Unpopular Opinion: Dog Parks Suck

 

Before you start calling me Michael Vick, let it be known that I love dogs. I’ve had them my entire life and currently own two: a 13-year-old Boston Terrier/Beagle I purchased as a puppy and an 11-year-old Puggle I rescued 5 years ago.

Now that you’ve hopefully lowered your pitch-forks, let me tell you why dog parks suck. 

It’s because humans attend them.

I don’t have human children, but I imagine there are parallels to dog parks and playgrounds for kids; innocent playful minds basking in freedom and exploration… being impeded by adults with a complete lack of awareness and without the most basic forms of social decorum.

There’s always that person who clearly binge-watches Cesar Milan and thus, declared themselves the park’s bevahioural expert ready to give you endless advice about your dog-parenting methods; that person who brings their un-altered dog who’s somehow always in heat; that person who sits down and buries their face into their phone while their dog defecates, digs holes, and occasionally mauls a Chihuahua; and that person who brings their small children that inevitably get carried away after getting run-over and concussed by a Great Dane.

I used to regularly attend dogs parks in the Hamilton-area. 

First, it was the Ancaster Leash-free aka Cinema Dog Park aka Corporal Nathan Cirillo Free Run Area in the Meadowlands. The park is absolutely massive, allowing me the ability to wander without having to engage in tedious small talk with humans. In case I did get caught in a vortex of, “great weather we’re having, eh?”, I made sure to always be wearing headphones. Not because I was listening to anything, but to give the impression that I was listening to something.

I recall my first run-in with a patron and her dog. A Shepherd-mix approached Montana and me on a chilly February afternoon. I put out my glove covered hand to let the pup sniff before it clamped down on my finger. Many dogs don’t react favourably to gloves, so admittedly that was on me. 

Only, it turned out that that glove saved me from a trip to the emergency room for a tetanus shot.

Excuse me!”, I heard from a screeching voice behind me. “Please don’t touch my dog. Can’t you see he’s dragging his leash? That means the dog isn’t to be touched. He doesn’t like people.”

Pardon?

You brought a dog who doesn’t like people to a dog park with people in it and let it roam free, wearing its leash based on some warning system that you invented and no one else is aware of?

K.

Then there was the Facebook group run by regulars of the Ancaster dog park. I joined for reasons I still can’t comprehend and lasted nearly two days before leaving it.

First, there was the woman who posted about her leashes constantly being stolen. She claimed these leashes costed her “hundreds of dollars” (I assumed they were made from gold and dingo fur) and every time she returned to the parking lot after her park visit, the leash was stolen from the fence they had been draped over. This had occurred “multiple times” apparently. If only there was some way to ensure your designer dog leashes would stop getting stolen after leaving them unattended near a busy parking lot for hours at a time…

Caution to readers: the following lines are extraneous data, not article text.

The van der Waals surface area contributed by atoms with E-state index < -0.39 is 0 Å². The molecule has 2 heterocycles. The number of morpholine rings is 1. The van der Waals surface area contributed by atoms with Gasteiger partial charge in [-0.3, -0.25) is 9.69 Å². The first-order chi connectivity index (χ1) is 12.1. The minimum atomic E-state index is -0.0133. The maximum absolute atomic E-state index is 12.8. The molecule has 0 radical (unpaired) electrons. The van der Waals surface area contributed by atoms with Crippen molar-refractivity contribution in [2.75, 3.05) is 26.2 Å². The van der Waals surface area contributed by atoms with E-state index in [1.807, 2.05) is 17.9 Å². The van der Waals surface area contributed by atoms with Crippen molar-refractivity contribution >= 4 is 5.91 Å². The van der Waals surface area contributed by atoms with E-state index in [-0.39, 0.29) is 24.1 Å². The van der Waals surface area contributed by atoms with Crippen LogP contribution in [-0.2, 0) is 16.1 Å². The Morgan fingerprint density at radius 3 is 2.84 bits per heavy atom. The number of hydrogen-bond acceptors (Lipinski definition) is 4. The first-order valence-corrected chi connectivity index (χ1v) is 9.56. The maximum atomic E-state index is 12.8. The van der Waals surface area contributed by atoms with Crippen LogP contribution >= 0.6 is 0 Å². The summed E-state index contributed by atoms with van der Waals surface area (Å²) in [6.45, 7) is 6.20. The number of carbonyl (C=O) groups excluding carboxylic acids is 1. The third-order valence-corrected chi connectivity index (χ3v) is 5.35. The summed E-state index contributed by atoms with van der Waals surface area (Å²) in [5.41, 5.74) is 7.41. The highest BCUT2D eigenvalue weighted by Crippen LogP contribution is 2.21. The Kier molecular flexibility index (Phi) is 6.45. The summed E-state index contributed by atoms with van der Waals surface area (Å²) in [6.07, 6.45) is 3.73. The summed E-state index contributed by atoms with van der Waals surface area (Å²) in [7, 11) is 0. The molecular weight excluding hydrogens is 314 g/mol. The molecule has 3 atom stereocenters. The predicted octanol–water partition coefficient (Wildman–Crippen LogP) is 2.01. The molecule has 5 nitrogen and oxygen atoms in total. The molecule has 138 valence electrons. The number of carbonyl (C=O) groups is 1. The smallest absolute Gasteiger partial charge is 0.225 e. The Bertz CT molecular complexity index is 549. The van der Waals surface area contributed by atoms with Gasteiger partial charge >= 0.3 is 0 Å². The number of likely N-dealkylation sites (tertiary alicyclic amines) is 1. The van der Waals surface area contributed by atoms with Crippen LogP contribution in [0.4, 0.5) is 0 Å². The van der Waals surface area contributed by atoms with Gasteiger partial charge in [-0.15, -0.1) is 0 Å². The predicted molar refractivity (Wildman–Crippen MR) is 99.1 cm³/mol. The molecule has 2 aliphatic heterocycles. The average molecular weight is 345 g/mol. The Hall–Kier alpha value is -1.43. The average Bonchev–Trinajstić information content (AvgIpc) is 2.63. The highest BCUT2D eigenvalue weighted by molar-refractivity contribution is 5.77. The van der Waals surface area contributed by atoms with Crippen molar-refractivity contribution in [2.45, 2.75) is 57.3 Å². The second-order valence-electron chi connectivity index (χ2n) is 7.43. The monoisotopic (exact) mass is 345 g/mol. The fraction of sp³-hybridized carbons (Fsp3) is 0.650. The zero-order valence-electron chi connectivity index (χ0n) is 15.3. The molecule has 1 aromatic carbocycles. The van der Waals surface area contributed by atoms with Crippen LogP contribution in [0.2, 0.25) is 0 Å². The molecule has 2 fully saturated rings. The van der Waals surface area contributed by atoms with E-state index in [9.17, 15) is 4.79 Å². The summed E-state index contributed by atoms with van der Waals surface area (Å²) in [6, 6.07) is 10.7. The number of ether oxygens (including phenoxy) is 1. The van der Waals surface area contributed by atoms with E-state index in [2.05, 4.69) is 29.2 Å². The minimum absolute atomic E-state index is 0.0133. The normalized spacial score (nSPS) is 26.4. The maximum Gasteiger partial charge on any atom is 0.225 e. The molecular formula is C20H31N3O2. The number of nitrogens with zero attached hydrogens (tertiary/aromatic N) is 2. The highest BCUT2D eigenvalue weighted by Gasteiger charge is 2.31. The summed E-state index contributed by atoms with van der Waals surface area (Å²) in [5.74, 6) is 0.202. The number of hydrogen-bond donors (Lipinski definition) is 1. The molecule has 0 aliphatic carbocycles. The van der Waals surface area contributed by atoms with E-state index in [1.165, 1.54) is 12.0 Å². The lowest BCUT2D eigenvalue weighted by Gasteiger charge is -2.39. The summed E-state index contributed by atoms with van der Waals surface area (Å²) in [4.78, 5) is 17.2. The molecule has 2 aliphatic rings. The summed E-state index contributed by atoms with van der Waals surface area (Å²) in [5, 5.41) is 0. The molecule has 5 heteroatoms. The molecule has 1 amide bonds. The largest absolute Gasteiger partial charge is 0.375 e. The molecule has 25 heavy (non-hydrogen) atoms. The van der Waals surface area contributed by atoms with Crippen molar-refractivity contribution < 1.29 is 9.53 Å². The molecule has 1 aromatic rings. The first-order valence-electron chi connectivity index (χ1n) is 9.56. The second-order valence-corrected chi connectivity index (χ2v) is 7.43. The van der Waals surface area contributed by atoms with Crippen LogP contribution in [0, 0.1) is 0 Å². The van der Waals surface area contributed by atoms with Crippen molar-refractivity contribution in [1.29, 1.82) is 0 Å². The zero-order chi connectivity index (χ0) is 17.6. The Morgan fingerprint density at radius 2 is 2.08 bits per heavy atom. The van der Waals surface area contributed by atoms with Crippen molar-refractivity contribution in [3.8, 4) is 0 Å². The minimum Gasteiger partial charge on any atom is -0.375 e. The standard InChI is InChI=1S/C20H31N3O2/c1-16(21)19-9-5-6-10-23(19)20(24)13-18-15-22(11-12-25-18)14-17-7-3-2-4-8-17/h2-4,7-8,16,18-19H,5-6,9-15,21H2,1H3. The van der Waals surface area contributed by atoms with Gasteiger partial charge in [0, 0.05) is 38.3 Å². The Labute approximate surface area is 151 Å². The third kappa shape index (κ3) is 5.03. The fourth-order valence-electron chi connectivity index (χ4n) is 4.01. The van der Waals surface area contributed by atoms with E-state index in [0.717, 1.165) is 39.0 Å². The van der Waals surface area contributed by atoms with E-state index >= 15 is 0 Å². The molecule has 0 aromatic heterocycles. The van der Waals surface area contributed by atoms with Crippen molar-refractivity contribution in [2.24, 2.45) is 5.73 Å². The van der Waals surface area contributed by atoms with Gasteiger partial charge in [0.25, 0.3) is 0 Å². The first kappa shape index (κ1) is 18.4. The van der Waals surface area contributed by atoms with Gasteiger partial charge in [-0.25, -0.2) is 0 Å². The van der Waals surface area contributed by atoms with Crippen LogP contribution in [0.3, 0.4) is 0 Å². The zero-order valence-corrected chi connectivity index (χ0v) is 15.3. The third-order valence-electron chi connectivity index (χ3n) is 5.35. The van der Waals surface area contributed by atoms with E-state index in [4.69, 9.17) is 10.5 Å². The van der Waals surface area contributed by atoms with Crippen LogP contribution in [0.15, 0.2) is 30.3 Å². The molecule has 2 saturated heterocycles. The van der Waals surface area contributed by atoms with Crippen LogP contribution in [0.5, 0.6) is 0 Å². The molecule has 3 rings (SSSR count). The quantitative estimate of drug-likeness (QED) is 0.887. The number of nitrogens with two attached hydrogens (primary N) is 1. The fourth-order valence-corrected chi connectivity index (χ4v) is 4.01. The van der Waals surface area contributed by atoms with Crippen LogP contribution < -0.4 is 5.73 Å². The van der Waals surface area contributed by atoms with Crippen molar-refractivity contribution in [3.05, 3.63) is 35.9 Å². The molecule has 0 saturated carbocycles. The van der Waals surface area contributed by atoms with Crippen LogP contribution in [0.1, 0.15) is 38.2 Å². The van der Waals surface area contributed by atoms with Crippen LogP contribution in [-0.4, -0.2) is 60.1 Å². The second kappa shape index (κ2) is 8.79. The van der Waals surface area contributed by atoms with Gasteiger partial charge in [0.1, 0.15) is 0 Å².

Then, there were the dog-shaming posts. Accompanied by a photo of the dog and/or owner, they would read something like: “If you see this dog, stay away! They bit my poor little Muffy!” 

I don’t know Muffy, but I’m assuming she deserved it.

After moving from the Hamilton mountain to the downtown-area, Hill Street Dog Park became my go-to leash-free. 

By this point, Cassy had entered our lives so the three of us would make the short through the liveliness of Locke St and passed the adorable community gardens on Hill St. 

This particular park is a lot smaller than the one in Ancaster, but it was offset by the vibrancy of the area and its residents.

Just when I thought my attitudes towards dog parks had changed, Jimmy came along. I don’t actually know his name, but I figured it was probably Jimmy,

He was one of those dog owners who is CONSTANTLY yelling at their dog. 

It wasn’t like he would yell, “no!” or “drop it!”. He would put on a show, yelling 50-word monologues about the dog’s behaviour.

Rex! How many times do I have to tell you?! You’re not supposed to be kicking up dirt! If your paws are full of mud you won’t be allowed back in the truck! Remember what happened last time?!”

Jimmy once even put poor, confused Rex inside his truck on a “time-out”. 

Listen, dogs hump each other and very rarely are dogs emulating mating behaviour when they hump during play. Maybe they’re exerting dominance and maybe they’re just letting off steam and relieving a little stress.

Montana is a humper. So much so, that if he were human, his face would be plastered all over every park as a registered sex offender.

One afternoon, though, Montana got a taste of his own medicine. Rex got on Montana’s back and went to town.

Maybe Jimmy wouldn’t have minded so much, but Montana and Rex are both males. So you know what that means, don’t you?

Well, nothing. Not if you’re a reasonable human being, anyway.

Jimmy was not so reasonable.

He grabbed Rex by the collar mid-thrust and dragged him into the back-seat of his pick-up. Then, amazingly, Jimmy returned to the dog park to hang out while Rex sat in the truck and watched!

Jimmy, Muffy’s owner, leash lady, dog shamer, wannabe Cesar… they all suck. And because of them, so do dog parks.

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